Asian Canadians experience unique issues and can be subjected to racism and hate-fueled violence. There are mental health supports, hate crime report sites, educational sources of Asian Canadian history, and links to support the Asian culture and community.
Resources, donation links, and reading recommendations can be found here.
Act 2 End Racism works to bring an end to anti-Asian racism, particularly those acts triggered by the COVID-19 pandemic. They provide anti-racism resources and tools for the general public, monitor hate incidents/hate crimes through a national registry, and advocate for awareness.
Resources have been gathered to help individuals educate others, take action, donate, and more.
The Asian Canadian Therapist Directory connects those who have experienced anti-Asian racism, hate, trauma or anything else, with a BIPOC therapist in Canada.
They work to tackle the pervasive cultural stigma around mental health; each Wednesday, AMHP hosts a community virtual check-in to “unpack” and sometimes learn from mental health professionals.
ASSIST is a multicultural agency, helping provide a platform in where volunteers help to provide services & programs to help the community and meet their needs. This is done through language learning for newcomer programs, weekly drop in activities for senior, programs for children & youth, Etc.
As a collaboration between Black Women Radicals and the Asian American Feminist Collective, this project looks to Black and Asian American feminist histories, practices, and frameworks on care, community, and survival for the tools and strategies to continue to build towards collective liberation.
They offer a directory of mental health care professionals of colour and a newsletter of resources curated by a first-gen Indian American therapist-in-training for all children of immigrants to discuss mental health and wellness.
This foundation helps build a capacity of Chinese Canadian leaders, facilitating programs and leadership conferences across the country. The aim is to create a more equitable society in Canada, identify and break down systemic barriers.
The Chinese Canadian National Council for Social Justice, known in the Chinese-Canadian community as Equal Rights Council, is an organization whose purpose is to monitor racial discrimination in Canada and to help young Chinese Canadians learn about their cultural history.
The Centre supports and facilitates research collaboration, networking and building the community of Asia-related scholars across campus and internationally. The Centre furthers the involvement of students in educating and researching the Asia-Pacific region.
Language is a barrier to reporting hate crimes. For those who are not fluent in English, calling the police is intimidating and discourages individuals from contacting the police in the first place. They provide a way to report hate crimes online in English and in multiple languages.
FACL's guide provides victims and witnesses of hate with a brief overview of what hate activity and discrimination mean and the resources available to help in responding. This is available in multiple Asian languages.
This is a youth empowerment non-profit that is focused on working with racial equity, civic engagement issues and connecting cultural heritage, and social change.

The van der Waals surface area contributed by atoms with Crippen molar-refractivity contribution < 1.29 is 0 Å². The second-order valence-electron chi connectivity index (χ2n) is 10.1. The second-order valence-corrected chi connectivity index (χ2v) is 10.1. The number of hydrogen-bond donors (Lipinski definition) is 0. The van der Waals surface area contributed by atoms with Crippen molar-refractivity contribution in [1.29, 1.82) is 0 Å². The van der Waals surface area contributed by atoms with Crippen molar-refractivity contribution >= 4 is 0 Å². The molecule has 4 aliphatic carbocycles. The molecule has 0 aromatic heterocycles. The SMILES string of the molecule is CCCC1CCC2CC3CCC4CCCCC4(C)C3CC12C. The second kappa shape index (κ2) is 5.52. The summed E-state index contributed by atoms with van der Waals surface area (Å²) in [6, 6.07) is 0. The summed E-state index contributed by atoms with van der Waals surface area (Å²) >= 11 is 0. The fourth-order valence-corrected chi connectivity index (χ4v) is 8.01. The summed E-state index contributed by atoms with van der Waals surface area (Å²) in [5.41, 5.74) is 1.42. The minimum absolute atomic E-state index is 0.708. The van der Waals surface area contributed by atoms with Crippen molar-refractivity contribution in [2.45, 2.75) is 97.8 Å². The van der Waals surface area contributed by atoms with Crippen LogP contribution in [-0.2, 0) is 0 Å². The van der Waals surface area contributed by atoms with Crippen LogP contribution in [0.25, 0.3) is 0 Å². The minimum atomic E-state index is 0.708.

Academic literature, videos, online blogs, opinion articles, and some Tumblr posts are included here.
This is the largest South Asian mental health community in the world. Their directory has hundreds of South Asian therapists, including therapists of Indian, Pakistani, Bangladeshi, Sri Lankan, Afghani and Nepali heritage.
A coalition that tracks and responds to incidents of hate, violence, discrimination against Asian Americans and Pacific Islanders in the US. Their mission is to advance equity, justice and power by dismantling systemic racism and build a multi-racial movement to end AAPI hate.
This organization is committed to fostering intercultural exchange amd understanding within the communities of Asian Canadians and provinces as a whole.
This toolkit was created by the CCNC-SJ to provide a step-by-step guide in responding to anti-Asian racism. It encourages victims and allies/bystanders to stay calm, speak out, and build resilience.
This centre was established from the needs of Chinese Canadians wanting a facility in where they can have a community to be with. Their mission is to promote awareness, knowledge, appreciation of the Chinese culture.
Read, Watch, & Learn
Book: The book is about the realities of a young Asian American woman working in the tech world and how she comes to term with adulthood. It navigates through the paths of society stereotyping her identity and value, as she tries to works through how she wants to be perceived with her truth.
Movie: The movie itself was based off of the book, but it was the first film that was made by a Hollywood studio to star an all-Asian American cast. The film talks about the stories of Chinese & American cultures, and the struggles of growing up while trying to establish one's own identity.
Book: The memoir is about Ji-li's childhood, and what she went through during the 1960's Cultural Revolution in China. It paints a clear picture of how political movements affects many's lives, and the exact impact it had on her & her family.
Book: A true story, Eleanor Coerr was born in Saskatchewan and as a reporter came across Sadako's story of her bravery through her battle with cancer, & the determination to fold one thousand paper cranes. This story conveys a biography-like journey, of how hope, strength, and the power of perseverance can really allow for some of the best moments in life regardless of the circumstances.
Power in Numbers